Back in Miss Coldwell’s Home Economics class, we learned to add cream of tartar to the dry ingredients – I don’t know what it does, but no one has ever complained about my biscuits. I like to add a little cinnamon – you don’t really taste it, but they brown up prettier with it. Don’t bother trying to find the biscuit cutter. If you want round biscuits, use an old tuna can with both ends cut out (but who wants to do all that cutting, scraping together the bits, and doing it all over again, when you can just make square biscuits?).
Jo Anne’s Best Biscuits
2 c. flour, sifted with…
3 tsp. baking powder
2 Tbps. sugar
1/4 tsp. cream of tartar
1 tsp. cinnamon
4-5 Tbsp. butter and/or shortening
Make a well in the center and add about 1/2 c milk or buttermilk or milk with a little plain yogurt (this is a good way to get rid of the dab at the bottom of the big carton).
Toss the milk into the crumbles until they come together into a ball. Add a little more milk to bring in the rest of the crumbles (you’ll end up using 2/3 to 3/4 c. liquid). Do not over-mix. When all ingredients are moistened, use your fingers to press together into a firm enough ball to turn out onto a floured surface. Barely knead (no more than 12 strokes) enough flour into the dough to make it workable, then roll out to 3/4 – 1 inch thickness. Pat the edges into the dough to form a rectangle. Cut the rectangle into 12 or 16 squares and move to an ungreased cookie sheet, keeping biscuits about 1/2 inch apart. Bake at 375 for 10-12 minutes.Serve immediately with butter, jam, honey, etc. My grandpa used to mix equal parts honey and butter on the edge of his plate, and eat as many biscuits as it took to get rid of the honey butter.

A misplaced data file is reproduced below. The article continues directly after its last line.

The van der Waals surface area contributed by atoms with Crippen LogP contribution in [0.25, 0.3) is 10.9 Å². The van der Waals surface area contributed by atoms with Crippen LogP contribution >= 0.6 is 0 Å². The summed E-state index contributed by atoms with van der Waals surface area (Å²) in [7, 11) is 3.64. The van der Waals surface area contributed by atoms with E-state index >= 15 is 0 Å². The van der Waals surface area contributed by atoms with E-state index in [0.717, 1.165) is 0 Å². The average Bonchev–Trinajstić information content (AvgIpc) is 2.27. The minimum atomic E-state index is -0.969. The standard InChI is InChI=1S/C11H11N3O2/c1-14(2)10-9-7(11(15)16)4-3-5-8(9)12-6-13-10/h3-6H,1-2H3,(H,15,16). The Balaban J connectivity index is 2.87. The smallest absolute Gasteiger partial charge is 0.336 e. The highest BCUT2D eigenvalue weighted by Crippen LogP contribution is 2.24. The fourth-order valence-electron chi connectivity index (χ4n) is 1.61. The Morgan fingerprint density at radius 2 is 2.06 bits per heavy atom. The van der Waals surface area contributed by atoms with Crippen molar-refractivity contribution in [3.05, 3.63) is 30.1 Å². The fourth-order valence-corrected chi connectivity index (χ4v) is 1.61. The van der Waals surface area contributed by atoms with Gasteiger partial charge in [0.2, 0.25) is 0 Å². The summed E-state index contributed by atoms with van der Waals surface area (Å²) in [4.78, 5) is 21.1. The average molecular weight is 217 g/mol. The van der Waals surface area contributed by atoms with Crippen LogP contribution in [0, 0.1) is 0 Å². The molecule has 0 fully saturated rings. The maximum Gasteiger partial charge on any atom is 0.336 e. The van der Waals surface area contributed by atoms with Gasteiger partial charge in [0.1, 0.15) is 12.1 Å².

Or make some …
Sausage Cream Gravy:
1 lb sausage
(butter, if you use turkey sausage, since it has no grease of its own)
salt and pepper
Fry the sausage in a large skillet, stirring constantly. Add salt and pepper. Sprinkle some flour over the cooked meat and stir it in. Repeat until all the grease has been absorbed in the flour. Stir the roux until it starts to “whistle” (my mom’s term – it’s really more like a hiss), then add small amounts of milk at a time, stirring constantly, until the gravy reaches desired thickness. Mom taught me to stir in the milk until the lumps were dissolved, then let it boil again to the whistling point. Three more stirs would tell you if you needed more milk. If it didn’t start to thicken after three stirs, it was done.
This is the same gravy I make after I fry a chicken, pouring off all but about 1/4 c. of the chicken grease to start the roux, scraping up the bits from the frying pan as I go. Sure makes washing the skillet easier.